"Is so-and-so Free Grace?"

The question often arises, “Is so-and-so Free Grace?”

I understand the desire to ask the question, but the answer isn’t always a simple one. Of course, the bigger issue is, “Are they biblical?” Someone might understand justification, but be off in different areas. Such differences can range on a scale between something minor (what should be a difference of opinion or difference of interpretation in non-essential topics) to heretical. And often, the two that disagree on the topic or passage may well disagree on where the difference lies on that scale!

However, given that the question is, “Is so-and-so Free Grace,” I start by checking so-and-so’s soteriology: What do they say is the condition for salvation and what do they teach about works and/or “fruit production”? We need to then evaluate the answer to that question based on what is meant by “Free Grace” (FG). My broad definition is, “Salvation (justification) is by grace alone through faith alone in Christ alone with no strings attached.” “No strings” simply means nothing is necessary to earn, keep, or prove salvation. Notice that I do not include here what one must know about the person and work of Jesus. The greater FG camp has debated this for the last several decades with no resolution in sight, and I’m not going to address it here. It is an important issue, and I do have convictions about it, but that’s a discussion for another day. From my perspective, if someone holds to the above definition, they are, in a broad sense, Free Grace – at least in their view of justification. But that is insufficient to recommend someone’s teaching or ministry. Often, there are other issues.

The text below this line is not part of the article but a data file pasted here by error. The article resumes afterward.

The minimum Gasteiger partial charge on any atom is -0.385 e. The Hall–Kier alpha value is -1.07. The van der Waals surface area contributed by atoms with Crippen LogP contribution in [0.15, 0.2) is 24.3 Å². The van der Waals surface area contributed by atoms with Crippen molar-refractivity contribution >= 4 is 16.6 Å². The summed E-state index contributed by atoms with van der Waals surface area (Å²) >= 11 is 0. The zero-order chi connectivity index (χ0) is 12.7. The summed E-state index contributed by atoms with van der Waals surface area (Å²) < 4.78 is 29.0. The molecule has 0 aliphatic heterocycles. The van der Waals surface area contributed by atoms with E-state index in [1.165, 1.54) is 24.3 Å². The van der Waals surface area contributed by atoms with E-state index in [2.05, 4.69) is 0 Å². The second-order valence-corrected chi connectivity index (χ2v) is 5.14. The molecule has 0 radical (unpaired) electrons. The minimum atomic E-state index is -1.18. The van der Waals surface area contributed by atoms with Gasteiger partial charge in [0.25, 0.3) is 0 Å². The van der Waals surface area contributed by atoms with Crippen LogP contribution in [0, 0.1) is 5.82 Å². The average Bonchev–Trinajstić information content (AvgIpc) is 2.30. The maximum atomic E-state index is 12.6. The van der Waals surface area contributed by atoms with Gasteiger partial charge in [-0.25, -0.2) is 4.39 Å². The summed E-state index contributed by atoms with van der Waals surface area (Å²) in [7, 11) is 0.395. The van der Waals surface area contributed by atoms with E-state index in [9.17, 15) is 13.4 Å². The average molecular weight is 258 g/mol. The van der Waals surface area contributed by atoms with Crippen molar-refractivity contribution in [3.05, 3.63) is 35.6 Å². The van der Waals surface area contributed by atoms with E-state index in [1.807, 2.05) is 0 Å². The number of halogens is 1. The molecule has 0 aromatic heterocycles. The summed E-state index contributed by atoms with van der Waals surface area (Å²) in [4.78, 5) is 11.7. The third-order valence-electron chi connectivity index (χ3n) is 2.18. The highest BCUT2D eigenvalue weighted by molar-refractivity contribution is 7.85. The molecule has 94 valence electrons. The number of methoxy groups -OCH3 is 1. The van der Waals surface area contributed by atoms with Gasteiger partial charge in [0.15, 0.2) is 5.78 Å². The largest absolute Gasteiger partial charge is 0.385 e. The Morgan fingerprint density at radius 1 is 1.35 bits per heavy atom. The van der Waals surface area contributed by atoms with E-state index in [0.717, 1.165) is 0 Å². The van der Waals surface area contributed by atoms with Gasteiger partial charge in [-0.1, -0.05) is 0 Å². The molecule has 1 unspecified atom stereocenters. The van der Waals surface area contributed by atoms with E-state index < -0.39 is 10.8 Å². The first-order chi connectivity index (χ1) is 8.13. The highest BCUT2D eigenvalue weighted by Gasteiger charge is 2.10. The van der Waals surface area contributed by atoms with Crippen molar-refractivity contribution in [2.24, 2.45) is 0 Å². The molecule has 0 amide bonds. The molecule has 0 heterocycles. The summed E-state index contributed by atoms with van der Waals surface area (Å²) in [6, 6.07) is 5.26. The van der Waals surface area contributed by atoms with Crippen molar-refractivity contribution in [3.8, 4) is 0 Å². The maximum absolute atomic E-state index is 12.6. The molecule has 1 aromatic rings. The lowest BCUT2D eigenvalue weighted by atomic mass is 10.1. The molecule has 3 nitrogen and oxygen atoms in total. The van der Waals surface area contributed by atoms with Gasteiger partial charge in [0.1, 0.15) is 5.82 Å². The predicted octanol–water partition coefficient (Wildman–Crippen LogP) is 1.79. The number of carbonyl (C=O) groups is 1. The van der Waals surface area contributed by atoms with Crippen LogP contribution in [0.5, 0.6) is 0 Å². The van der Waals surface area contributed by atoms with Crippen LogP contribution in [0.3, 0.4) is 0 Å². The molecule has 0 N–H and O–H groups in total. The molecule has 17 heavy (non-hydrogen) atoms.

Someone asked, can you be FG and not dispensational? I would say such people hold a FG view of justification but hold different views on dispensationalism. Someone else asked, “Can someone be FG if they hold to a flat earth?” (Yes, there are some out there who profess this combination!) In a similar fashion, I would say they seem to hold a FG view of justification, but they hold different – and I believe seriously flawed - views on other important topics. Yet another asked, “is Joseph Prince FG?” (I’m only using his name because it has popped up a number of times). He, too, seems to lean towards a FG view of justification, but holds different views than me on a number of other issues. I say he “leans toward a FG view” because he does emphasize grace but his “salvation prayer,” as recorded in Destined to Reign is fuzzy, although he specifically uses the phrase “justification by faith” three times in the book. Personally, I cannot recommend him or his writings because of significant issues with many of his other views (but this, too, is a discussion for another day).

So, when the question pops up, investigate the soteriology of so-and-so. And don’t lump other issues under the FG umbrella, and say they are not FG because of what may be significant errors in other doctrines. Instead, acknowledge that they may hold a FG view of justification but are off – and maybe even seriously off – in other areas. Be honest and say “I can’t recommend this person or his ministry because of _____, even if he seems to get justification by faith correct!”

“Is so-and-so FG?” Not always a simple yes/no question!